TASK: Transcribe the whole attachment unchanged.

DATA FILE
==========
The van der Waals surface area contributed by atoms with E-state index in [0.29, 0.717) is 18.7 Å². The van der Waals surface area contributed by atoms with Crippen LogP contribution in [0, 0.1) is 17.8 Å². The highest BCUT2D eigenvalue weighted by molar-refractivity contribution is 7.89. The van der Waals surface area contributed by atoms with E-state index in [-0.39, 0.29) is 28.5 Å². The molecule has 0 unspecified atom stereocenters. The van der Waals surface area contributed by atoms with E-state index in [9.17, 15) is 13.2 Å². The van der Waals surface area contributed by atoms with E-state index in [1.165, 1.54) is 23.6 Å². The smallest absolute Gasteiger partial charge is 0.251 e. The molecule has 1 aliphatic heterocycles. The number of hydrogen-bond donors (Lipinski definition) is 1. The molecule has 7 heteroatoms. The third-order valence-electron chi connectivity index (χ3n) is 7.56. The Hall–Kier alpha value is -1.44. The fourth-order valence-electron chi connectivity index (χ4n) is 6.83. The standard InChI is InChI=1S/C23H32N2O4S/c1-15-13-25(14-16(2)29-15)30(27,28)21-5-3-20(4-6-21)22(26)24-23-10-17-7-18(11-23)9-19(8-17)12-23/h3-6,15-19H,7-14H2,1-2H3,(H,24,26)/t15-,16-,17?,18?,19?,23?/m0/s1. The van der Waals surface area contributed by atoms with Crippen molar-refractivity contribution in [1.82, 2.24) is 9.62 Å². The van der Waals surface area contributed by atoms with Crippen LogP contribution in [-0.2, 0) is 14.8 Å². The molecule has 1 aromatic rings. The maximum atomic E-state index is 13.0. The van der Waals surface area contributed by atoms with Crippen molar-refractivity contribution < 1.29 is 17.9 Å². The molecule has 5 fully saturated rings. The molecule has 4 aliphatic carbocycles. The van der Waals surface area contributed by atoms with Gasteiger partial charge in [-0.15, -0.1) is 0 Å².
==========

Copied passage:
The van der Waals surface area contributed by atoms with E-state index in [0.29, 0.717) is 18.7 Å². The van der Waals surface area contributed by atoms with Crippen LogP contribution in [0, 0.1) is 17.8 Å². The highest BCUT2D eigenvalue weighted by molar-refractivity contribution is 7.89. The van der Waals surface area contributed by atoms with E-state index in [-0.39, 0.29) is 28.5 Å². The molecule has 0 unspecified atom stereocenters. The van der Waals surface area contributed by atoms with E-state index in [9.17, 15) is 13.2 Å². The van der Waals surface area contributed by atoms with E-state index in [1.165, 1.54) is 23.6 Å². The smallest absolute Gasteiger partial charge is 0.251 e. The molecule has 1 aliphatic heterocycles. The number of hydrogen-bond donors (Lipinski definition) is 1. The molecule has 7 heteroatoms. The third-order valence-electron chi connectivity index (χ3n) is 7.56. The Hall–Kier alpha value is -1.44. The fourth-order valence-electron chi connectivity index (χ4n) is 6.83. The standard InChI is InChI=1S/C23H32N2O4S/c1-15-13-25(14-16(2)29-15)30(27,28)21-5-3-20(4-6-21)22(26)24-23-10-17-7-18(11-23)9-19(8-17)12-23/h3-6,15-19H,7-14H2,1-2H3,(H,24,26)/t15-,16-,17?,18?,19?,23?/m0/s1. The van der Waals surface area contributed by atoms with Crippen molar-refractivity contribution in [1.82, 2.24) is 9.62 Å². The van der Waals surface area contributed by atoms with Crippen LogP contribution in [-0.2, 0) is 14.8 Å². The molecule has 1 aromatic rings. The maximum atomic E-state index is 13.0. The van der Waals surface area contributed by atoms with Crippen molar-refractivity contribution < 1.29 is 17.9 Å². The molecule has 5 fully saturated rings. The molecule has 4 aliphatic carbocycles. The van der Waals surface area contributed by atoms with Gasteiger partial charge in [-0.15, -0.1) is 0 Å².